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Millennials and tattoos

Tattoo artist working on a new project (Credit: LukaTDB via Fotolia)

“Can I get a tattoo?”

If you are the parent of a child born between 1980 and 2000 and haven’t been asked that question, then your day of reckoning is nigh.  Or perhaps it won’t be phrased as a question.  Perhaps a statement, “I want a tattoo” or even better…”I got a tattoo.”  I have had the conversation with our youngest son.  The final outcome may surprise you, but we will get there in a moment…

So take a deep breath for now and let’s consider a few things.

First, you may seek biblical wisdom and have your son or daughter turn to Leviticus 19:28 where they will read that  “You shall not make any cuts on your body for the dead or tattoo yourselves: I am the Lord.”  If they are well studied in their Bible, they will then have you read v. 26 and ask why you like your steak rare or v. 27 and ask you why you shave your sideburns or v. 19 and ask why your suit is a cotton/wool blend.  They will scream that your suit is abomination unto the Lord and run out of the room.

There are 613 mitzvot commands in the Torah, the first five books of the bible.  Leviticus 19:28 is one of them but if you go that route, be prepared to address the other 612 in mutual conversation.  So, perhaps a better response than an immediate “ok” or “not a chance” is to ask them, “why?”  And that answer may reveal much about this millennials generation.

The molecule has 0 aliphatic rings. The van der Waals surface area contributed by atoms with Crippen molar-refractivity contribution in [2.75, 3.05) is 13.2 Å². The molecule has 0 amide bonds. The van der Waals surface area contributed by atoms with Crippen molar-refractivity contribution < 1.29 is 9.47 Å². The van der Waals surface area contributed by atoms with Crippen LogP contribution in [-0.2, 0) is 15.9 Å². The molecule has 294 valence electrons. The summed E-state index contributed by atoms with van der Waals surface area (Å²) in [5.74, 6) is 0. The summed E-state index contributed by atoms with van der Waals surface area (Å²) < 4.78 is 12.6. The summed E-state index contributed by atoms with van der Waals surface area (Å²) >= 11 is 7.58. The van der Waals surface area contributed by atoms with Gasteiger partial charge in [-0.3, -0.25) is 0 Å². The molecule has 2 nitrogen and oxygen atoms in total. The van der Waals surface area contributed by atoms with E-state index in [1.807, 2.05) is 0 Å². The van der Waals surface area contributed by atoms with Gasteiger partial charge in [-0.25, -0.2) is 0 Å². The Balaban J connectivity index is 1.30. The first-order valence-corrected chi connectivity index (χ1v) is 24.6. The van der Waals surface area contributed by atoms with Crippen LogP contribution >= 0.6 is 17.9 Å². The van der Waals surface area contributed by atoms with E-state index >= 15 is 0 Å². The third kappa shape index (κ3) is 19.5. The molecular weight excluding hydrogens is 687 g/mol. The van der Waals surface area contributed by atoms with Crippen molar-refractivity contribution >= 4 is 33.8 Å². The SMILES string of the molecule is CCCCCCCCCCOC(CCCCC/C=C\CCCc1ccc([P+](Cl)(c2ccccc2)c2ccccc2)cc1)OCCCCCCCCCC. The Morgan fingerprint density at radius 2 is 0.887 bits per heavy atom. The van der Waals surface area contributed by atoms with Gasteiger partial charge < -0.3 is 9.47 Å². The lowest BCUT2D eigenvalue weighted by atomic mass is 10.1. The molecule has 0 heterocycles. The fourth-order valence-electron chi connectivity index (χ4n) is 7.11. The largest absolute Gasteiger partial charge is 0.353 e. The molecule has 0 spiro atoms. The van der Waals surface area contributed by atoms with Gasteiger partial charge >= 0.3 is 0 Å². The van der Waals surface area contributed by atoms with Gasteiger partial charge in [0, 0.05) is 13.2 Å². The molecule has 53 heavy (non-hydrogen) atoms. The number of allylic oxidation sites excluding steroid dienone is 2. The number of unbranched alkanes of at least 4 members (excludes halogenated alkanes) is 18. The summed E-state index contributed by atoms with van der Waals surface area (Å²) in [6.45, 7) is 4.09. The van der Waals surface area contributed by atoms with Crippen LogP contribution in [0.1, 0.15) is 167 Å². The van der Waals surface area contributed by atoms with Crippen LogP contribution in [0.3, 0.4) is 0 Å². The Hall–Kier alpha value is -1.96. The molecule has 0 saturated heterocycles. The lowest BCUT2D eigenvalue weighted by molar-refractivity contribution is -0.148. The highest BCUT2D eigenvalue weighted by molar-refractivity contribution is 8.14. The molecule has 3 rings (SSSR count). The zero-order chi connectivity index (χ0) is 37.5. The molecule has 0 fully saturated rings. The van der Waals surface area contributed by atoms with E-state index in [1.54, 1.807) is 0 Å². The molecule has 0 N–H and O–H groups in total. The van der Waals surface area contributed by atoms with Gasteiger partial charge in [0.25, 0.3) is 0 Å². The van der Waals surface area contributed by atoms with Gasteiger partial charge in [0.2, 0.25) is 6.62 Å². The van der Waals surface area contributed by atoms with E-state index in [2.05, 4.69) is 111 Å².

In 1960, there were approximately 500 professional tattoo artists operating in the United States. By 1995, that number had risen to over 10,000. Nearly 20 years later, demand continues to surge, and by the latest estimates, roughly 20 percent of Americans have a tattoo. What’s more, 40 percent of the people in that group are millennials.

According to a 2014 article in The Atlantic, Dr. Anne Velliquette, a professor at the University of Arkansas conducted a series of studies that showed that as millennials grow up in a rapidly changing and challenging world, most have struggled at some point or another with figuring out who they might be.   Variables such as a high divorce rate among their parents, increasing identity theft online, and the ease of changing social profiles all reflect a loss of personal anchors needed for identity. Tattoos provide this anchor.  Tattoos don’t just express identity, they help define it.   Their popularity reflects a need for stability, predictability, and permanence.

So back to the question.  Ask them why.  Scripture tells us that God cares more about the inside of a person than the outside. “Man looks on the outward appearance, but the Lord looks on the heart” (1 Samuel 16:7).   Probe deeper and have a conversation about the identity of their heart.  Who do they think they are?  Will this tattoo help define them or help them express feelings unknown to you?  Take this time to share again their identity is found in Christ and Christ alone.  Not in an outward expression through ink on their skin but through the brokenness of their heart and longing for Christ.

How did I respond when my son asked me?  I asked what tattoo he wanted and where.  He mentioned that he wanted the phrase “Da lifnei mi attah omed” in Hebrew on his foot.  It means “Know before whom you stand” and is displayed over the ark containing the Torah scrolls in many synagogues.  I was moved.  What a beautiful daily reminder.  I was so moved that I agreed to let him.  I was moved even more to the point that I joined him and we both got the same tattoo.

And yes…it hurts.